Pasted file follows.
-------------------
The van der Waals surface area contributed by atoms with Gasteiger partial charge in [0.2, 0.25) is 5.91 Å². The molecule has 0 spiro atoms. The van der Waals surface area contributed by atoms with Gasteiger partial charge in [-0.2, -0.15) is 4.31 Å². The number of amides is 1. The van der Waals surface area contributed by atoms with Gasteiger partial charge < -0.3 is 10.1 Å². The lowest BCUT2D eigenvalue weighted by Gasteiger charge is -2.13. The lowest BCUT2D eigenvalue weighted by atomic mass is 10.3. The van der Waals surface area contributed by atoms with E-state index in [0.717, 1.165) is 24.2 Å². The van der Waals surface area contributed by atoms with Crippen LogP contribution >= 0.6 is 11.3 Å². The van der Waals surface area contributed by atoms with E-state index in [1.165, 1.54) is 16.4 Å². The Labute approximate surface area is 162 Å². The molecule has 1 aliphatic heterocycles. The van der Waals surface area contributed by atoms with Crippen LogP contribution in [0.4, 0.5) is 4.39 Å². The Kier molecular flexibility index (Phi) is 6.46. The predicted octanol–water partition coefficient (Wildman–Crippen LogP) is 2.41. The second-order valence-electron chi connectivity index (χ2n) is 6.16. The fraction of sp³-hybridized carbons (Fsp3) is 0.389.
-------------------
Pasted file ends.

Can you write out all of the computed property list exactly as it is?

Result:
The van der Waals surface area contributed by atoms with Gasteiger partial charge in [0.2, 0.25) is 5.91 Å². The molecule has 0 spiro atoms. The van der Waals surface area contributed by atoms with Gasteiger partial charge in [-0.2, -0.15) is 4.31 Å². The number of amides is 1. The van der Waals surface area contributed by atoms with Gasteiger partial charge < -0.3 is 10.1 Å². The lowest BCUT2D eigenvalue weighted by Gasteiger charge is -2.13. The lowest BCUT2D eigenvalue weighted by atomic mass is 10.3. The van der Waals surface area contributed by atoms with E-state index in [0.717, 1.165) is 24.2 Å². The van der Waals surface area contributed by atoms with Crippen LogP contribution >= 0.6 is 11.3 Å². The van der Waals surface area contributed by atoms with E-state index in [1.165, 1.54) is 16.4 Å². The Labute approximate surface area is 162 Å². The molecule has 1 aliphatic heterocycles. The van der Waals surface area contributed by atoms with Crippen LogP contribution in [0.4, 0.5) is 4.39 Å². The Kier molecular flexibility index (Phi) is 6.46. The predicted octanol–water partition coefficient (Wildman–Crippen LogP) is 2.41. The second-order valence-electron chi connectivity index (χ2n) is 6.16. The fraction of sp³-hybridized carbons (Fsp3) is 0.389.